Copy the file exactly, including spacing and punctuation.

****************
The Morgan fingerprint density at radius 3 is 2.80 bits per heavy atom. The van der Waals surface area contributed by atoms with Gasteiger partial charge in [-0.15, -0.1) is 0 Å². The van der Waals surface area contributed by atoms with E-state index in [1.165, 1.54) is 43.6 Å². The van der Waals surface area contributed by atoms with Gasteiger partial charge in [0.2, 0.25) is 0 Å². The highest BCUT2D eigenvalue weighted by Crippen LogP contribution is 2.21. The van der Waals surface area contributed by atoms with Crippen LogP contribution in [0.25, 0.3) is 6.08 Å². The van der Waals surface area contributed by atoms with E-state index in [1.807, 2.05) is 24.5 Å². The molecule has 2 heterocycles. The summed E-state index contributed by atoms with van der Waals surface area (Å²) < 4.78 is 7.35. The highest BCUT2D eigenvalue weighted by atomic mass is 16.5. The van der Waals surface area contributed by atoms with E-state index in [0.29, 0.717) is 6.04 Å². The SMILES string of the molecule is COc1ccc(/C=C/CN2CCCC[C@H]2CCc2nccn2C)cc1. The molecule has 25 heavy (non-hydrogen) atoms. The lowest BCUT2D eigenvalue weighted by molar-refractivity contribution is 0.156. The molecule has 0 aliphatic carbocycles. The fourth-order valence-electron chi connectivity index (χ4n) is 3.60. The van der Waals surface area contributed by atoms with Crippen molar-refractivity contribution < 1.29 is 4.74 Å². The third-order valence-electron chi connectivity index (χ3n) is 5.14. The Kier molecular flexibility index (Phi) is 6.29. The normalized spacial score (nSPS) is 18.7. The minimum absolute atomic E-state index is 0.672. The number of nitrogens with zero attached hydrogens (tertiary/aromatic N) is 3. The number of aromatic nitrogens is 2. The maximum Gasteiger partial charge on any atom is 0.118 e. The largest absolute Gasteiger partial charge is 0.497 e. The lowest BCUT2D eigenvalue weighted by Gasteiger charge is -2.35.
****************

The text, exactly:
The Morgan fingerprint density at radius 3 is 2.80 bits per heavy atom. The van der Waals surface area contributed by atoms with Gasteiger partial charge in [-0.15, -0.1) is 0 Å². The van der Waals surface area contributed by atoms with E-state index in [1.165, 1.54) is 43.6 Å². The van der Waals surface area contributed by atoms with Gasteiger partial charge in [0.2, 0.25) is 0 Å². The highest BCUT2D eigenvalue weighted by Crippen LogP contribution is 2.21. The van der Waals surface area contributed by atoms with Crippen LogP contribution in [0.25, 0.3) is 6.08 Å². The van der Waals surface area contributed by atoms with E-state index in [1.807, 2.05) is 24.5 Å². The molecule has 2 heterocycles. The summed E-state index contributed by atoms with van der Waals surface area (Å²) < 4.78 is 7.35. The highest BCUT2D eigenvalue weighted by atomic mass is 16.5. The van der Waals surface area contributed by atoms with E-state index in [0.29, 0.717) is 6.04 Å². The SMILES string of the molecule is COc1ccc(/C=C/CN2CCCC[C@H]2CCc2nccn2C)cc1. The molecule has 25 heavy (non-hydrogen) atoms. The lowest BCUT2D eigenvalue weighted by molar-refractivity contribution is 0.156. The molecule has 0 aliphatic carbocycles. The fourth-order valence-electron chi connectivity index (χ4n) is 3.60. The van der Waals surface area contributed by atoms with Crippen molar-refractivity contribution < 1.29 is 4.74 Å². The third-order valence-electron chi connectivity index (χ3n) is 5.14. The Kier molecular flexibility index (Phi) is 6.29. The normalized spacial score (nSPS) is 18.7. The minimum absolute atomic E-state index is 0.672. The number of nitrogens with zero attached hydrogens (tertiary/aromatic N) is 3. The number of aromatic nitrogens is 2. The maximum Gasteiger partial charge on any atom is 0.118 e. The largest absolute Gasteiger partial charge is 0.497 e. The lowest BCUT2D eigenvalue weighted by Gasteiger charge is -2.35.